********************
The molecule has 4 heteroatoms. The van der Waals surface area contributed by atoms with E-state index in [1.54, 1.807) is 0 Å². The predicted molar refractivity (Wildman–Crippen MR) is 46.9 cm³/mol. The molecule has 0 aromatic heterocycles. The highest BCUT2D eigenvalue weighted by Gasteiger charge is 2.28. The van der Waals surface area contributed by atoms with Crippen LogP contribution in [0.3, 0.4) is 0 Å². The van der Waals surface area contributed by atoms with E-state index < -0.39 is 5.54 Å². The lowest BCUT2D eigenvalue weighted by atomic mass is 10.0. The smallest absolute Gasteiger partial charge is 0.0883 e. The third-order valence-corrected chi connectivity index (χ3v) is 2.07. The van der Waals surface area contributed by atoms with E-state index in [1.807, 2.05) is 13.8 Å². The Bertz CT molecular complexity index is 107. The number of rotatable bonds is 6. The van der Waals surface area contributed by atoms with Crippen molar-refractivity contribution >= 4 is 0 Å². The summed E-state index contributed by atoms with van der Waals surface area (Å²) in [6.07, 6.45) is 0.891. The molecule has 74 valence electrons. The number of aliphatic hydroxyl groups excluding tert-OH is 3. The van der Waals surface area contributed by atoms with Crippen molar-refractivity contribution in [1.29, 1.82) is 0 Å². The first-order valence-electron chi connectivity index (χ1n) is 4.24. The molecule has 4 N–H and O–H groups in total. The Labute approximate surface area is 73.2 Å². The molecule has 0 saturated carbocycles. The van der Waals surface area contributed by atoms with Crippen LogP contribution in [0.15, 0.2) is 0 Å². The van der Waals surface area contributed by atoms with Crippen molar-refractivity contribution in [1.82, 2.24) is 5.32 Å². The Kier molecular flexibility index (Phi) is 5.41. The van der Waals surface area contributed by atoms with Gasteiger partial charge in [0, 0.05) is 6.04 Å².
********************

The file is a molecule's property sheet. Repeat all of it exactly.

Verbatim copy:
The molecule has 4 heteroatoms. The van der Waals surface area contributed by atoms with E-state index in [1.54, 1.807) is 0 Å². The predicted molar refractivity (Wildman–Crippen MR) is 46.9 cm³/mol. The molecule has 0 aromatic heterocycles. The highest BCUT2D eigenvalue weighted by Gasteiger charge is 2.28. The van der Waals surface area contributed by atoms with Crippen LogP contribution in [0.3, 0.4) is 0 Å². The van der Waals surface area contributed by atoms with E-state index < -0.39 is 5.54 Å². The lowest BCUT2D eigenvalue weighted by atomic mass is 10.0. The smallest absolute Gasteiger partial charge is 0.0883 e. The third-order valence-corrected chi connectivity index (χ3v) is 2.07. The van der Waals surface area contributed by atoms with E-state index in [1.807, 2.05) is 13.8 Å². The Bertz CT molecular complexity index is 107. The number of rotatable bonds is 6. The van der Waals surface area contributed by atoms with Crippen molar-refractivity contribution >= 4 is 0 Å². The summed E-state index contributed by atoms with van der Waals surface area (Å²) in [6.07, 6.45) is 0.891. The molecule has 74 valence electrons. The number of aliphatic hydroxyl groups excluding tert-OH is 3. The van der Waals surface area contributed by atoms with Crippen molar-refractivity contribution in [1.29, 1.82) is 0 Å². The first-order valence-electron chi connectivity index (χ1n) is 4.24. The molecule has 4 N–H and O–H groups in total. The Labute approximate surface area is 73.2 Å². The molecule has 0 saturated carbocycles. The van der Waals surface area contributed by atoms with Crippen LogP contribution in [0.15, 0.2) is 0 Å². The van der Waals surface area contributed by atoms with Crippen molar-refractivity contribution in [1.82, 2.24) is 5.32 Å². The Kier molecular flexibility index (Phi) is 5.41. The van der Waals surface area contributed by atoms with Gasteiger partial charge in [0, 0.05) is 6.04 Å².